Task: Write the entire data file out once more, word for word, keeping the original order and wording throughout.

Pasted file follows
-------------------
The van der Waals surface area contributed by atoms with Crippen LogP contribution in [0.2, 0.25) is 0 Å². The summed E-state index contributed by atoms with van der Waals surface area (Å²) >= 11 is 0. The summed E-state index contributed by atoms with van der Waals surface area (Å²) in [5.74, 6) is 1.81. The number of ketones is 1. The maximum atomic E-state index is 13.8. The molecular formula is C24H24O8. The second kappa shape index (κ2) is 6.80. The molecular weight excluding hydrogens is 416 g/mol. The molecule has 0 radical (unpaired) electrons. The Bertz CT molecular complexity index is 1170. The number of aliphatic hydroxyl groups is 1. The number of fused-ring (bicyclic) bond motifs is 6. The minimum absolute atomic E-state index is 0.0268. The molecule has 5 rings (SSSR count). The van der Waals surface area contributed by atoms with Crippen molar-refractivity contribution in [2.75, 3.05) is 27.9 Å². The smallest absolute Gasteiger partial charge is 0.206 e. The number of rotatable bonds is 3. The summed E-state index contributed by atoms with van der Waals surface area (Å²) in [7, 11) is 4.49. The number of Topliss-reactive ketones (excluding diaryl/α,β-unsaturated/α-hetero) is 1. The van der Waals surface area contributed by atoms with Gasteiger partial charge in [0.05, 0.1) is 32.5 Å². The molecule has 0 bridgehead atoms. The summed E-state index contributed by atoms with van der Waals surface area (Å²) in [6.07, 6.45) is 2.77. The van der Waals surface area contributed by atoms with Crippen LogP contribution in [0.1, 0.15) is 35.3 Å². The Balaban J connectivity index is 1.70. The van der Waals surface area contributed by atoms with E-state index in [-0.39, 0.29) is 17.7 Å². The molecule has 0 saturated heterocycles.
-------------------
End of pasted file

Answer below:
The van der Waals surface area contributed by atoms with Crippen LogP contribution in [0.2, 0.25) is 0 Å². The summed E-state index contributed by atoms with van der Waals surface area (Å²) >= 11 is 0. The summed E-state index contributed by atoms with van der Waals surface area (Å²) in [5.74, 6) is 1.81. The number of ketones is 1. The maximum atomic E-state index is 13.8. The molecular formula is C24H24O8. The second kappa shape index (κ2) is 6.80. The molecular weight excluding hydrogens is 416 g/mol. The molecule has 0 radical (unpaired) electrons. The Bertz CT molecular complexity index is 1170. The number of aliphatic hydroxyl groups is 1. The number of fused-ring (bicyclic) bond motifs is 6. The minimum absolute atomic E-state index is 0.0268. The molecule has 5 rings (SSSR count). The van der Waals surface area contributed by atoms with Crippen molar-refractivity contribution in [2.75, 3.05) is 27.9 Å². The smallest absolute Gasteiger partial charge is 0.206 e. The number of rotatable bonds is 3. The summed E-state index contributed by atoms with van der Waals surface area (Å²) in [7, 11) is 4.49. The number of Topliss-reactive ketones (excluding diaryl/α,β-unsaturated/α-hetero) is 1. The van der Waals surface area contributed by atoms with Gasteiger partial charge in [0.05, 0.1) is 32.5 Å². The molecule has 0 bridgehead atoms. The summed E-state index contributed by atoms with van der Waals surface area (Å²) in [6.07, 6.45) is 2.77. The van der Waals surface area contributed by atoms with Crippen LogP contribution in [0.1, 0.15) is 35.3 Å². The Balaban J connectivity index is 1.70. The van der Waals surface area contributed by atoms with E-state index in [-0.39, 0.29) is 17.7 Å². The molecule has 0 saturated heterocycles.